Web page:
I’ve been a bit behind on my reading over the last few weeks, but this book fell into my pile as a ‘prize’ at a recent event and quick flick through had me immediately hooked.
Non Obvious 2018 is the latest instalment in an annual report of ‘trends’ that are researched and curated by Bhargava. What originally started out as an online-only report, has made the leap to a book and comes wrapped in some interesting extra chapters.
The book opens with a good explanation of what trends are, and how the author goes about researching, gathering and then curating the ideas for each year. It might seem counter-intuitive to provide a guide to writing your trend book, but the examples and process look fun and anyone can collate their opinions into a book. As someone who struggles to label ideas and projects, I especially liked the methodology that is used to name the trends, and the haystack method of collating information is easily transferrable to other fields of information.
The body of the book is the 2018 report, where Bhargava brings together 15 trends, each with supporting evidence. The 2018 report contains some excellent concepts, from ‘Truthing’ – the idea that people will search out truth based on personal connection through to ‘Manipulated Outrage’ – a perpetual stream of noise that is designed to incite rage.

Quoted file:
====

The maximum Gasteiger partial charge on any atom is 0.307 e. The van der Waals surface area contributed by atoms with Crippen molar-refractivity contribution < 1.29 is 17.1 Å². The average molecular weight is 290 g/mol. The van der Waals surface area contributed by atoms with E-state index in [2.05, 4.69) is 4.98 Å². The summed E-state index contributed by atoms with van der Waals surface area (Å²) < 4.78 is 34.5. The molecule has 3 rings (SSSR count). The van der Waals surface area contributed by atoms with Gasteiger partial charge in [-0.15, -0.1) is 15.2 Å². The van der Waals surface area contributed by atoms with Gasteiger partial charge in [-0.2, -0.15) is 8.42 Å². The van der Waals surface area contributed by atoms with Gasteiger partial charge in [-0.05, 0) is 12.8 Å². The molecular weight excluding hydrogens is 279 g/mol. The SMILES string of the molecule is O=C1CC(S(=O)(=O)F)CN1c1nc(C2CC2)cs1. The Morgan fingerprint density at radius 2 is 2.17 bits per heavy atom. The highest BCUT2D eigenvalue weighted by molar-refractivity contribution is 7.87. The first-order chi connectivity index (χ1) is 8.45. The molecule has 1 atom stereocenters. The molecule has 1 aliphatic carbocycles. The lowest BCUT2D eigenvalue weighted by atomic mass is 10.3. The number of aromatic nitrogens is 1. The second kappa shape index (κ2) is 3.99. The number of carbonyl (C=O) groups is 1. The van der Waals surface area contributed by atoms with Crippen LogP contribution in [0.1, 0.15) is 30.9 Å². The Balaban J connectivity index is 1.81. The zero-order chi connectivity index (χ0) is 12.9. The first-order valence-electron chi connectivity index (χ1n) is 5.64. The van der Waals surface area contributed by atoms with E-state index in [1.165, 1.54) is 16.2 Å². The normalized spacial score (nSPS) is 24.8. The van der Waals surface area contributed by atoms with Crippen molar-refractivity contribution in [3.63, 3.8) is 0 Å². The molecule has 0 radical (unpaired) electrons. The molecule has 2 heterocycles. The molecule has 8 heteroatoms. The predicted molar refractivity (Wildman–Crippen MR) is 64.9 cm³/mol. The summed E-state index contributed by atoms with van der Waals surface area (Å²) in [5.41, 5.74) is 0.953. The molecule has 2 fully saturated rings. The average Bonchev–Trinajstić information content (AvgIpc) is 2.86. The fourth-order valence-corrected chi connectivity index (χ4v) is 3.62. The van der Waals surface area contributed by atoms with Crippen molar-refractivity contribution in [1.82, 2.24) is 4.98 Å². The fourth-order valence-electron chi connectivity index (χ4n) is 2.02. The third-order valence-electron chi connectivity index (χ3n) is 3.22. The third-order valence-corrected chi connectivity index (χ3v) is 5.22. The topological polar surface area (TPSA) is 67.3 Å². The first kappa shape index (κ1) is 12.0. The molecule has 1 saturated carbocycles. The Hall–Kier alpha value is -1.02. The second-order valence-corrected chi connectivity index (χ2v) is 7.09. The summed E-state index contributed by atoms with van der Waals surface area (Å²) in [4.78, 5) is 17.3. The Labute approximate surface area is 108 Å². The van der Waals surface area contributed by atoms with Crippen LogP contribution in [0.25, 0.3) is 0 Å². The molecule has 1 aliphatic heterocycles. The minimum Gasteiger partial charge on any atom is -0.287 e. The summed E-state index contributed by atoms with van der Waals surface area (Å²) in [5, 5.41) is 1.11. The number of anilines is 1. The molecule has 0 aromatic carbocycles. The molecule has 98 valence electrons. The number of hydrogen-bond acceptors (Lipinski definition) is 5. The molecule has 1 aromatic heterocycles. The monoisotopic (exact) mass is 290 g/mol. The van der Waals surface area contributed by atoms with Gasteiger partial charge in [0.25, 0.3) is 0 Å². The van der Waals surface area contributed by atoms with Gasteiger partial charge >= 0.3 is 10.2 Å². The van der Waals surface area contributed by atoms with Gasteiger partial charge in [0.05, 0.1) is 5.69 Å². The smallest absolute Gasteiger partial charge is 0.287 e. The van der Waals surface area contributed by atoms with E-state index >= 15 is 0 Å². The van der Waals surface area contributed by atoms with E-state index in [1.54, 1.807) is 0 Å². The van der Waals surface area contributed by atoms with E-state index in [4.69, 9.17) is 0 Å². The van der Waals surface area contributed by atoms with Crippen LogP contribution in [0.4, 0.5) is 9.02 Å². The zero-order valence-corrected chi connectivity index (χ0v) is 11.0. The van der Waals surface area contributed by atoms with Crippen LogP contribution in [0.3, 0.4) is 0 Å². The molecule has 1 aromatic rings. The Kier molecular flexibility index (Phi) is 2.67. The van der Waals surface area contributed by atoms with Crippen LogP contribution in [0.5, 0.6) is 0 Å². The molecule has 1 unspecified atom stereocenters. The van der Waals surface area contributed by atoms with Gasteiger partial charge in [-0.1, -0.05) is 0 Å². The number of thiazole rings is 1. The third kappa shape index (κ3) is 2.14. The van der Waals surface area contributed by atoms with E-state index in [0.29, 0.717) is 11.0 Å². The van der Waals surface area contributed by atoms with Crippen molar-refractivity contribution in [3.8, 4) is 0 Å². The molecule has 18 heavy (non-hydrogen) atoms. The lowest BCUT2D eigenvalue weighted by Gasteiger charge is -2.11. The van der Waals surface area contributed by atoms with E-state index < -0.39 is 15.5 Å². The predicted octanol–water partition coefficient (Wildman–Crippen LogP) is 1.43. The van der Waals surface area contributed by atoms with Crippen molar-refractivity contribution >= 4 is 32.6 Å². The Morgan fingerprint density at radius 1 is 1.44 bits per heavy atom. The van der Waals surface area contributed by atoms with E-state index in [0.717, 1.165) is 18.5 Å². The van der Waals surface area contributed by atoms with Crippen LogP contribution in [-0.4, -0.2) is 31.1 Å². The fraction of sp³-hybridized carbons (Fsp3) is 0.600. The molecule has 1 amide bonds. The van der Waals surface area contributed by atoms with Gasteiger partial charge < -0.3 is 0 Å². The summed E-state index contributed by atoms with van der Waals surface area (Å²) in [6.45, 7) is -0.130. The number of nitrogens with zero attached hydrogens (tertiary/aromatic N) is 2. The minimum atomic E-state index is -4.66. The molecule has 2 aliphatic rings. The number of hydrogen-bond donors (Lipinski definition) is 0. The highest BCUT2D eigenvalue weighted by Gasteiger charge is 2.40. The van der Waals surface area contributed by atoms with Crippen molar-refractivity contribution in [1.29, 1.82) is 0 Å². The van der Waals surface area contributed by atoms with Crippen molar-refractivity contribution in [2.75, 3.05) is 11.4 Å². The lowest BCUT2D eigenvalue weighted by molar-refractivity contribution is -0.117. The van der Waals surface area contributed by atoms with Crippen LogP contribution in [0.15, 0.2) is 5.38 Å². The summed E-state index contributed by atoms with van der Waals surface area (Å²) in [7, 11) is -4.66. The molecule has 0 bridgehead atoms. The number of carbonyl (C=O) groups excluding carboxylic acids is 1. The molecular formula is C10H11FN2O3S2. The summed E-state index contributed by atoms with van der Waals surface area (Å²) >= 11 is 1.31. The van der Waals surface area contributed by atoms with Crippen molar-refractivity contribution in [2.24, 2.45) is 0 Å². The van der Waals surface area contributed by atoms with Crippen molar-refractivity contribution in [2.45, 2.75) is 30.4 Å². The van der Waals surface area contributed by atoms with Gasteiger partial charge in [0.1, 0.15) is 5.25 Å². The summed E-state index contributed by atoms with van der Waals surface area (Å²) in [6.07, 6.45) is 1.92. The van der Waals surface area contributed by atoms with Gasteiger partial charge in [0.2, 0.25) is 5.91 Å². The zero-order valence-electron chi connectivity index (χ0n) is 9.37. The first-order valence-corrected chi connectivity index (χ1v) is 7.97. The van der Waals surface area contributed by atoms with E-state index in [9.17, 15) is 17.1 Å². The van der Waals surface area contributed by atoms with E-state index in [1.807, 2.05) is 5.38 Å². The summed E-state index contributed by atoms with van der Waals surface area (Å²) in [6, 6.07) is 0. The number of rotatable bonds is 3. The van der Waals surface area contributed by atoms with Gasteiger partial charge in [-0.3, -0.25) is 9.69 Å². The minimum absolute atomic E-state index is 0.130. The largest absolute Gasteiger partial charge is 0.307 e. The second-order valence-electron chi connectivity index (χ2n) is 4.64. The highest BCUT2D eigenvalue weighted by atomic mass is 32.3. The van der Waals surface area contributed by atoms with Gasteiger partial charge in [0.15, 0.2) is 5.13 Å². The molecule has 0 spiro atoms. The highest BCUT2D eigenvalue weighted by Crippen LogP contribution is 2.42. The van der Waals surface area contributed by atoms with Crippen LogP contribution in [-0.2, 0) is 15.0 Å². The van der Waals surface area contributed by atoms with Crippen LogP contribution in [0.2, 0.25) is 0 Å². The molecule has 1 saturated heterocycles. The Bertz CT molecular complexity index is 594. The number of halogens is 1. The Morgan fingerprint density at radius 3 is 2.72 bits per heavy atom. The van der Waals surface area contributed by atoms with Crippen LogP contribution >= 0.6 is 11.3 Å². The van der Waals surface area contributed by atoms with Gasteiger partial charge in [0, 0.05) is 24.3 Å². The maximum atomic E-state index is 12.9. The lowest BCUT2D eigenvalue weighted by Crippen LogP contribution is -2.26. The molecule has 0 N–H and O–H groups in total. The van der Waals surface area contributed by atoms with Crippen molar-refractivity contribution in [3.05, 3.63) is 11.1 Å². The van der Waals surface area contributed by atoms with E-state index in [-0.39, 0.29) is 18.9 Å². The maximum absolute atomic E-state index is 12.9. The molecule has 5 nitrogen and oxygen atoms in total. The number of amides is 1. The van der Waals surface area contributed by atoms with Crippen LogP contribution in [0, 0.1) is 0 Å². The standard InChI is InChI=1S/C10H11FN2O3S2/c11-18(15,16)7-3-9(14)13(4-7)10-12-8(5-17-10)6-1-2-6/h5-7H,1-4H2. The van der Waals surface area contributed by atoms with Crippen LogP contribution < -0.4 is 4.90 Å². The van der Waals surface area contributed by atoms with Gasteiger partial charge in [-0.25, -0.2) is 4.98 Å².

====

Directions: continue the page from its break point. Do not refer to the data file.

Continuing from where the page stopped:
Each of the trends is well described, with a short and the detailed summary and some good examples. At the end of the trend, there is a ‘why this matters’ section and some ways that you can use this trend to your advantage in business or in your product.
The book is backed up with some online resources, which can help find the articles cited in the examples and some exercises that can help with brainstorming your trends.
At the end of the book, there is a Trend Action Guide, a set of ‘go-do’ actions that can help you continue your thinking about the trends, as well as a comprehensive analysis of the trends identified in the previous books, which I thought was a transparent way of assessing accuracy.
Overall, I really enjoyed Non Obvious, the trends identified were both interesting and provocative. I found myself translating some of these trends into my day job and thinking whether there were opportunities for me leverage some of the thinking into the Customer Experience work I am doing.
The book is written in a very readable style, almost like a magazine or blog with short, snappy chapters containing sensible, relatable examples. I found it a great book for the commute where I might have to stop and start, and it was easy to plough through it at a good pace.
I’d highly recommend Non Obvious to anyone who likes to think about the big picture of the trends that are affecting all of us on a daily basis. The ideas and provocations included feel both accurate and interesting.